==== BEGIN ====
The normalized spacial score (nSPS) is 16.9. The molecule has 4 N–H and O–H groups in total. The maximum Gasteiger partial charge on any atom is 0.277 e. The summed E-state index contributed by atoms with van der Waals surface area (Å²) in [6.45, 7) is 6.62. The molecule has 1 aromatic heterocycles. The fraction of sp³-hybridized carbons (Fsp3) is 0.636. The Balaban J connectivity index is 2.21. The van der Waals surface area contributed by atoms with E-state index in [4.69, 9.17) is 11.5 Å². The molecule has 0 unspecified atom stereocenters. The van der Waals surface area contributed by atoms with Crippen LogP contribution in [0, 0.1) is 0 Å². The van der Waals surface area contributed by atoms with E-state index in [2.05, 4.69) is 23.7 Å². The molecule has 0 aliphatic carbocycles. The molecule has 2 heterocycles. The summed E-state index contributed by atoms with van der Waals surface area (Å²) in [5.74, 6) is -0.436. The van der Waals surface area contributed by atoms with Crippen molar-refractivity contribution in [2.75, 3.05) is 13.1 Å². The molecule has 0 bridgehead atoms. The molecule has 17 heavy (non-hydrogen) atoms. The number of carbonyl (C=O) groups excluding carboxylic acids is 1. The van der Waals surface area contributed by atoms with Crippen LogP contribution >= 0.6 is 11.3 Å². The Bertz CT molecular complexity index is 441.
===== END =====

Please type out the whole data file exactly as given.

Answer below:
The normalized spacial score (nSPS) is 16.9. The molecule has 4 N–H and O–H groups in total. The maximum Gasteiger partial charge on any atom is 0.277 e. The summed E-state index contributed by atoms with van der Waals surface area (Å²) in [6.45, 7) is 6.62. The molecule has 1 aromatic heterocycles. The fraction of sp³-hybridized carbons (Fsp3) is 0.636. The Balaban J connectivity index is 2.21. The van der Waals surface area contributed by atoms with E-state index in [4.69, 9.17) is 11.5 Å². The molecule has 0 unspecified atom stereocenters. The van der Waals surface area contributed by atoms with Crippen LogP contribution in [0, 0.1) is 0 Å². The van der Waals surface area contributed by atoms with E-state index in [2.05, 4.69) is 23.7 Å². The molecule has 0 aliphatic carbocycles. The molecule has 2 heterocycles. The summed E-state index contributed by atoms with van der Waals surface area (Å²) in [5.74, 6) is -0.436. The van der Waals surface area contributed by atoms with Crippen molar-refractivity contribution in [2.75, 3.05) is 13.1 Å². The molecule has 0 bridgehead atoms. The molecule has 17 heavy (non-hydrogen) atoms. The number of carbonyl (C=O) groups excluding carboxylic acids is 1. The van der Waals surface area contributed by atoms with Crippen LogP contribution >= 0.6 is 11.3 Å². The Bertz CT molecular complexity index is 441.